Subaru BRZ is special!
EVER so often in this business, you drive a car that lets you know in the first hundred yards or so that it’s special—that it’s somehow greater than the sum of the numbers on its spec chart. The new Subaru BRZ is one of those cars. It’s not the fastest, the most powerful, nor even the sexiest two-door coupe in the business.
But if you love driving, you’re going to love this Subaru.
The key to the BRZ’s appeal is the unique hardware under its relatively conventional skin. This is the world’s only front-engine, rear-drive sports car powered by a boxer engine. The Subaru 2.0-litre four is an all-new engine with a different block from that used in the 2012 Impreza, and features Toyota-sourced direct injection. It gets a unique FA designation within the Subaru engine family (the closely related 2012 Impreza engine is known as the FB, while the 2011 Impreza is the EJ), and though Subaru engineers were tight-lipped about the engine’s output, they didn’t disagree with our guess of about 200 hp and 170 lb-ft.
The engine drives the rear wheels through a choice of two Aisin six-speed transmissions, one a manual, the other a conventional planetary automatic with manual actuation via steering wheel-mounted paddles.
The transmission is the same one used in the Lexus IS 350, among others. Front suspension is MacPherson strut, while the rear gets a complex multilink setup. Brakes are disc all around.
Keeping the centre of gravity as low as possible—always a good thing for a sports car— was one of the BRZ’s key design goals, and Subaru’s engineers have made the most of the flat-four engine’s obvious advantage in this area. Compared with the 2012 Impreza’s engine, the BRZ’s boxer sits almost 4.8 inches lower and just over 8 inches farther back in the chassis. What that means is this: The top of the engine is roughly knee height, and the centre line of the front axle is aligned with the bore centre of the rear pair of cylinders.
When you slide in behind the wheel it’s apparent just how low the cowl height is, even though you’re sitting low in the car. Once on the road, the moment you pull the steering wheel off-centre you notice how rapidly and accurately the BRZ responds to driver inputs. The weight distribution is not quite 50/50; Subaru engineers will only admit that less than 60 percent of the car’s mass is over the front axle, and the chassis has been set up for mild understeer. But there’s no mistaking the agility borne of low mass, slung low.
The ride is firm, but not harsh. Tellingly, the BRZ was developed on 16- and 17-inch wheels, defying the fashionable trend toward factory-fitted dubs rimmed with rubber- band-thin tires. The benefit of smaller wheels, of course, is reduced unsprung mass, and therefore better, more precise wheel control.
Our tester rolled on 17s fitted with 215/45 tires that delivered good grip and gave plenty of notice approaching the limits of adhesion.
The BRZ has the same sweet-natured nimbleness as a Mazda Miata or a Porsche Boxster. That sensation is helped by the fact that, like the Miata and the original Boxster, the BRZ’s engine simply cannot outdrive the chassis. It only takes a few miles along your favourite canyon road to start wishing you had 100 more horses to play with. The car stays flat through the turns, and when pushed very hard it will oversteer, but the onset is smooth and progressive.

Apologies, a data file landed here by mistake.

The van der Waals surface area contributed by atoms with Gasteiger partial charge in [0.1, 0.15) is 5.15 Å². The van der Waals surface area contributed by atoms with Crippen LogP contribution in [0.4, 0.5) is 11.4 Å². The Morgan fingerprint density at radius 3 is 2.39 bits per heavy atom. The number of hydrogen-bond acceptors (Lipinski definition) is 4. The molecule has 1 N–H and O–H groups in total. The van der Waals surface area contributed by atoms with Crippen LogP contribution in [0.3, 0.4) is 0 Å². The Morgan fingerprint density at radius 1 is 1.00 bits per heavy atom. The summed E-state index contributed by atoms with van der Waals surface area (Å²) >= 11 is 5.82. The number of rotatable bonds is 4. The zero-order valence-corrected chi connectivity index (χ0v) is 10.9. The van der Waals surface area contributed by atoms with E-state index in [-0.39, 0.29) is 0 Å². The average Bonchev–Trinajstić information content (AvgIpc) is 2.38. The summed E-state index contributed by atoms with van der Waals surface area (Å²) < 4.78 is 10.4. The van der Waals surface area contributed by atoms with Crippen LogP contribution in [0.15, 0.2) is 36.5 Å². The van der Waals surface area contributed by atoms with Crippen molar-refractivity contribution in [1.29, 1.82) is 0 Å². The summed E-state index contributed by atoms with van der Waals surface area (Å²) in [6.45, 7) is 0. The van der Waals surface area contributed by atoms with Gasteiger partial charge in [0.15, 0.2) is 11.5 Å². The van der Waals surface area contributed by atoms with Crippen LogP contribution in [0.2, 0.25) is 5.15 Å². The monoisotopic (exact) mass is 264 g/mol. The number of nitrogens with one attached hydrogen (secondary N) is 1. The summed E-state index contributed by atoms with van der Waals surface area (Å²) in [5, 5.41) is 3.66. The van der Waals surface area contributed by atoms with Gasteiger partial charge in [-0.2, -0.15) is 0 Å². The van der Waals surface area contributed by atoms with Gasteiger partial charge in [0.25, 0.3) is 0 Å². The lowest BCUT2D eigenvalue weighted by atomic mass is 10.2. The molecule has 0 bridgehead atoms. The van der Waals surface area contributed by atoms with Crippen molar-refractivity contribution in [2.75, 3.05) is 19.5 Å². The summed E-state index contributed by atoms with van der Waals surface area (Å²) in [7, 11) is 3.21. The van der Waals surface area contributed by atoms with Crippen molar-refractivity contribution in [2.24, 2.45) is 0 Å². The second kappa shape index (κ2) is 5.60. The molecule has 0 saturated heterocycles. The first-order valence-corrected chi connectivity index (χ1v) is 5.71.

The low mass—Subaru says production cars will weigh a feathery 2500 pounds— means you can brake later for turns, carry lots of speed through them, and still nail apexes like a sharpshooter.
The BRZ rewards neatness: Get it right and we bet you can hang with the more-powerful AWD WRX through the twisties.
The 2.0-litre boxer delivers healthy mid-range punch, though a little more top-end bite would be welcome. The tach is redlined at 7400 rpm, but there’s little point hanging on much past 7000 as the power delivery goes flat. The engine idles quietly, but develops a pleasing muted throb, like an STI wrapped in cotton wool, when you get active with the gas pedal. Our prototype was fitted with the automatic transmission. It felt crisp and clean in regular driving, and responsive in manual mode, matching revs on the downshifts when you fanned the left-hand paddle.
The BRZ—really, could Subaru have come up with a less evocative name for a sport coupe?—is on some levels the most conventional car Japan’s quirkiest automaker has ever built. But it opens up some intriguing possibilities for the company, especially as Subaru and Toyota are free to develop the BRZ hardware any way they like from here on in. Subaru engineers quietly concede there’s more power to come from the boxer four, though they won’t confirm whether a turbo is in the works. They admit the BRZ structure has been engineered from the get-go to allow for a convertible version, so you can bet we’ll see a softtop model within the next few years. And, most intriguing of all, they say the platform is flexible enough to allow for a significant wheelbase stretch. A BRZ-based four-door sport sedan? Now that’s an interesting idea…